Dallas final thoughts

Rich TandlerSenior Analyst ISeptember 28, 2008

I could be wrong—I have been before and I will be again—but I really think that the Redskins have a chance of beating Dallas today. I'm not talking about just your generic "on any given Sunday" chance, but a real "we have arrived and we're going to be a force in this division" chance.

Dealing with Marion Barber will be key. He's going to bounce off of the first tackler with frequency, but the Skins will have to make sure that there's a gang around him to minimize the yardage he picks up after that first contact. Getting a gang around him also could push him to wear down towards the end of the game. Last week was an exception, but he generally averages considerably fewer yards per carry when he gets past 18 or 20 carries than he does earlier in the game. He's as tough as a five-dollar steak, but if the defense pounds on him for the first three quarters of play he won't be quite as fierce at the end of the game.

The Dallas pass rush is another problem for the Redskins. They will get their share of sacks and that's fine as long as the ball stays in Jason Campbell's hand. All turnovers are not created equal. An interception on a deep pass isn't that bad, depending on the situation. The sack, strip, and defensive recovery variety of turnover is much worse. Such a play not only flips field position but it represents a breakdown by the entire offensive unit. An offense often plays tentatively after a disaster like that and the defense is emboldened. That's not a recipe for success for the Redskins on the road.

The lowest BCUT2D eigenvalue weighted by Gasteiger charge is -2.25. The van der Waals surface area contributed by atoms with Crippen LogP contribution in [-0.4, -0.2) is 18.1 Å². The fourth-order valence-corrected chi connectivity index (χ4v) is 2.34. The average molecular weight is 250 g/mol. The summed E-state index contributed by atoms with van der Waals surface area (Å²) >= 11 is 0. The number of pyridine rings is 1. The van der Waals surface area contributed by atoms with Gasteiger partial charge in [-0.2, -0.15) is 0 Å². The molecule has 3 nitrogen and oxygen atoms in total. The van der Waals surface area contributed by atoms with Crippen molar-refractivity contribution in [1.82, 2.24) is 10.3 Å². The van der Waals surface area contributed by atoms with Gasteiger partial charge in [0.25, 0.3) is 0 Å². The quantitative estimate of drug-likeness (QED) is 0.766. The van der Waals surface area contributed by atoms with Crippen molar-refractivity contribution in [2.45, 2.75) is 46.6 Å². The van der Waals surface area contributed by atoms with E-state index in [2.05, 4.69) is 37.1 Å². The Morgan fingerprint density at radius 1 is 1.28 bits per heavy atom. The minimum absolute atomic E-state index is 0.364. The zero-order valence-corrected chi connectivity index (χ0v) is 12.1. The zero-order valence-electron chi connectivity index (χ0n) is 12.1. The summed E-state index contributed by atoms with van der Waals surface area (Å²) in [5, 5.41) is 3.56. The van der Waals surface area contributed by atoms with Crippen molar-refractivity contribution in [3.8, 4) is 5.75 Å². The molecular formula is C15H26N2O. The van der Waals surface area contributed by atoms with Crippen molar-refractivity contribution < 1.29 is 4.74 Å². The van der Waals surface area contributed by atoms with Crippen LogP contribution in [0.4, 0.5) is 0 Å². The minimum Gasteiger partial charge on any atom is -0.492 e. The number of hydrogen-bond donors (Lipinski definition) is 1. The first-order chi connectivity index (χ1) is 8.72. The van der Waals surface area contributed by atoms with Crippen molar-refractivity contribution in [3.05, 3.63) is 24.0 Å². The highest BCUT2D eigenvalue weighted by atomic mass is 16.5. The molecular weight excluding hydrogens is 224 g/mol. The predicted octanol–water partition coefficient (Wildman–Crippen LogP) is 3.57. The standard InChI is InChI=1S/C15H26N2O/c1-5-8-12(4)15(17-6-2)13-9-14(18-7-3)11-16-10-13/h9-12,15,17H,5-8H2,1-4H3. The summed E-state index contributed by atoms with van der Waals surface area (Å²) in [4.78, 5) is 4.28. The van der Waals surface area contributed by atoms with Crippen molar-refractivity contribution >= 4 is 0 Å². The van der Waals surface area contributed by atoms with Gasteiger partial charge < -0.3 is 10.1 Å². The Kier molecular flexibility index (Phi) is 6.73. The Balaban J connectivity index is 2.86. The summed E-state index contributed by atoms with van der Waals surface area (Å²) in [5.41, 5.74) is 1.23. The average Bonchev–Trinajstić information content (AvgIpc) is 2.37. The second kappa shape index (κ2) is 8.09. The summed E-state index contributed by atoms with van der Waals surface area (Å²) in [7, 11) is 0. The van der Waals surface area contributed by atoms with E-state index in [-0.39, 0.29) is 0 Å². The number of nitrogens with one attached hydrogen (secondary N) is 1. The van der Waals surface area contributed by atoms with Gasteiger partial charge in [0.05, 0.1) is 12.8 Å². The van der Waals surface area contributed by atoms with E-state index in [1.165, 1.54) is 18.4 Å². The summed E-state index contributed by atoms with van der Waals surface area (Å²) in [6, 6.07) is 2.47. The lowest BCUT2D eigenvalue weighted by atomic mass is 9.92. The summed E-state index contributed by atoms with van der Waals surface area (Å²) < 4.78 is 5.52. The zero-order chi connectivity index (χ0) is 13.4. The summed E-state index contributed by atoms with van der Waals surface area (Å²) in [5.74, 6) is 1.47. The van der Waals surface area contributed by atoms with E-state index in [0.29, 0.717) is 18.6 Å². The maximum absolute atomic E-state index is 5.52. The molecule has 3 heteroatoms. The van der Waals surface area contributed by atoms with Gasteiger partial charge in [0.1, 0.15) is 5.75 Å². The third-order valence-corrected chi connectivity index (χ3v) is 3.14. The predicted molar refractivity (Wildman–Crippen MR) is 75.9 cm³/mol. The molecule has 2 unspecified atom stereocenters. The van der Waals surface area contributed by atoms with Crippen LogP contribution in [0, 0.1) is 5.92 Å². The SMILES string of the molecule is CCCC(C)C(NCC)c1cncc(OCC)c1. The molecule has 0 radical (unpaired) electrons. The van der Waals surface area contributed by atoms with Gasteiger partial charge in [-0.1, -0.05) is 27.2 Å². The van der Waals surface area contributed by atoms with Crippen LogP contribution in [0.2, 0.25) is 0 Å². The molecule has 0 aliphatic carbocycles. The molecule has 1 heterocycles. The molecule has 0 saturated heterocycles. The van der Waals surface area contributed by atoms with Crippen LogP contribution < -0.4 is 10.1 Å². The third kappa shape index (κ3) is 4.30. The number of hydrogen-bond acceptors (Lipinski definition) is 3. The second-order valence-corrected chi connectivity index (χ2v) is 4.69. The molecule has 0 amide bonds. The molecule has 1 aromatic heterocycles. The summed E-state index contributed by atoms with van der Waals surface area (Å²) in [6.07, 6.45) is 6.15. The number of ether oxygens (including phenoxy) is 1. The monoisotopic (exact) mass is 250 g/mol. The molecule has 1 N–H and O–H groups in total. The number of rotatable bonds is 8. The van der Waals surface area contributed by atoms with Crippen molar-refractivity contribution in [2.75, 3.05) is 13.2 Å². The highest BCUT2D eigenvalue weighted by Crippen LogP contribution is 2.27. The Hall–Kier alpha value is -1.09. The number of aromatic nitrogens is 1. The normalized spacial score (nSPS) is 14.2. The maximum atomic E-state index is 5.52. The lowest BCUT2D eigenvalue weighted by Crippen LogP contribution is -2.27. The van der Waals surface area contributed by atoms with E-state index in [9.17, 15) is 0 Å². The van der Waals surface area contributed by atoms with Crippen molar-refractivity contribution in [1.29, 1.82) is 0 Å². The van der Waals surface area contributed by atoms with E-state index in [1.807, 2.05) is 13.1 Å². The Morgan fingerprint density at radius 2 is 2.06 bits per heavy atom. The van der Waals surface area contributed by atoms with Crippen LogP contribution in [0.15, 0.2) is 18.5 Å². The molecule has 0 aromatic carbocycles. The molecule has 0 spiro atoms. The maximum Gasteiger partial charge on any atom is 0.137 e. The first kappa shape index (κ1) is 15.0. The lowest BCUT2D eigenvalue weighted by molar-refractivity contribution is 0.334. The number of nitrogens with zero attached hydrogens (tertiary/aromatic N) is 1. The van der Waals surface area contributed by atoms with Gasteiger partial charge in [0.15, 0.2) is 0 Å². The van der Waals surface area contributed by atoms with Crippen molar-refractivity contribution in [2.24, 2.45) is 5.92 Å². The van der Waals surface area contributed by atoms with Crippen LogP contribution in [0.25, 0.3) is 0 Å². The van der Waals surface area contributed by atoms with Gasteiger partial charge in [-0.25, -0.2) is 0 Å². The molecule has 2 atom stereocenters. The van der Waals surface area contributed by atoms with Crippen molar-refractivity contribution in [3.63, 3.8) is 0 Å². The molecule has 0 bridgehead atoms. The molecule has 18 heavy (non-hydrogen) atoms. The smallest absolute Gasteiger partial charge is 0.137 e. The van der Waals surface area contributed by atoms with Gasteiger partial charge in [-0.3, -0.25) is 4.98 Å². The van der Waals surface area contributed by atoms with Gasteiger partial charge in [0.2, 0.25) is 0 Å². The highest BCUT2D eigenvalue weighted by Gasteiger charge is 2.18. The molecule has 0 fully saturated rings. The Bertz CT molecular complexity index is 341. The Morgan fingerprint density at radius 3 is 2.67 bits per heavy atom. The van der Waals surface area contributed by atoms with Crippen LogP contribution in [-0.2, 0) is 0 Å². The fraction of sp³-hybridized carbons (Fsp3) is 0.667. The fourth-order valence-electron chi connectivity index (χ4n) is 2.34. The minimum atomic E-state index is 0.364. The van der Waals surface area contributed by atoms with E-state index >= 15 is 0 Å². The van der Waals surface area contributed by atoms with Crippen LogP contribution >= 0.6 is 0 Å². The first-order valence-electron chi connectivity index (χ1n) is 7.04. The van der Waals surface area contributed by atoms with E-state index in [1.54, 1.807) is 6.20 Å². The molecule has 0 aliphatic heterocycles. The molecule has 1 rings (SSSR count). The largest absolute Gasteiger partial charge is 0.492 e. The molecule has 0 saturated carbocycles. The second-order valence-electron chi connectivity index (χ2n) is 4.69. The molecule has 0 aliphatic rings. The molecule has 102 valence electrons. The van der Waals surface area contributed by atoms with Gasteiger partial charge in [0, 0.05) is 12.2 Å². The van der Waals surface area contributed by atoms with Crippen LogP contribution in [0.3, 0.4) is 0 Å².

As I said the other day, Campbell will have to continue his growth in Jim Zorn's system and his development as an NFL quarterback if the Redskins are going to pull this one out. It's just asking too much for the Redskins to pound out long, sustained drives all day long. Sure, the line is going to have to block and the receivers are going to have to run their routes and catch. But it's on Campbell to pull the trigger.

Campbell and the Redskins are almost in a no-lose situations. Of the four possible scenarios—blowout loss, close loss, close win, blowout win—only the first one would be considered a disaster and even that, considering the 11-point spread, wouldn't be a huge blow.

If the Redskins go in and play like they have nothing to lose, they should do OK. Judging by what I've seen from the Redskins under Zorn so far, I think that's exactly what they'll do.